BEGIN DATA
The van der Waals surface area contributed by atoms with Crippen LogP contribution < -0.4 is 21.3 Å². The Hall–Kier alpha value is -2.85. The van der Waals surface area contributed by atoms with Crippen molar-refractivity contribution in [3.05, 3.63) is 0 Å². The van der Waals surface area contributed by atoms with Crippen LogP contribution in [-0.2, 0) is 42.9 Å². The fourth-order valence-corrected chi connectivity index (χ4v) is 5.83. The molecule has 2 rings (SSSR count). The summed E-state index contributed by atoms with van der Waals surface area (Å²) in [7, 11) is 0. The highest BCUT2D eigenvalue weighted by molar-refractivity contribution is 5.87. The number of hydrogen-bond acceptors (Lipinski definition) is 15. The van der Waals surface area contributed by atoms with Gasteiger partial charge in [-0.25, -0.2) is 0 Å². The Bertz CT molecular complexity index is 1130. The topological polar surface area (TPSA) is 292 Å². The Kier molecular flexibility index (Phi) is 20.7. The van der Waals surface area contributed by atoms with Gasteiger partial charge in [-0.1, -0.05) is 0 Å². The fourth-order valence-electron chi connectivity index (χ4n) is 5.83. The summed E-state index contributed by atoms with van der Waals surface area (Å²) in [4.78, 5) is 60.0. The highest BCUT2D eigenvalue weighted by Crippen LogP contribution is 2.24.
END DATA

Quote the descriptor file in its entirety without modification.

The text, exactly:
The van der Waals surface area contributed by atoms with Crippen LogP contribution < -0.4 is 21.3 Å². The Hall–Kier alpha value is -2.85. The van der Waals surface area contributed by atoms with Crippen molar-refractivity contribution in [3.05, 3.63) is 0 Å². The van der Waals surface area contributed by atoms with Crippen LogP contribution in [-0.2, 0) is 42.9 Å². The fourth-order valence-corrected chi connectivity index (χ4v) is 5.83. The molecule has 2 rings (SSSR count). The summed E-state index contributed by atoms with van der Waals surface area (Å²) in [7, 11) is 0. The highest BCUT2D eigenvalue weighted by molar-refractivity contribution is 5.87. The number of hydrogen-bond acceptors (Lipinski definition) is 15. The van der Waals surface area contributed by atoms with Gasteiger partial charge in [-0.25, -0.2) is 0 Å². The Bertz CT molecular complexity index is 1130. The topological polar surface area (TPSA) is 292 Å². The Kier molecular flexibility index (Phi) is 20.7. The van der Waals surface area contributed by atoms with Gasteiger partial charge in [-0.1, -0.05) is 0 Å². The fourth-order valence-electron chi connectivity index (χ4n) is 5.83. The summed E-state index contributed by atoms with van der Waals surface area (Å²) in [4.78, 5) is 60.0. The highest BCUT2D eigenvalue weighted by Crippen LogP contribution is 2.24.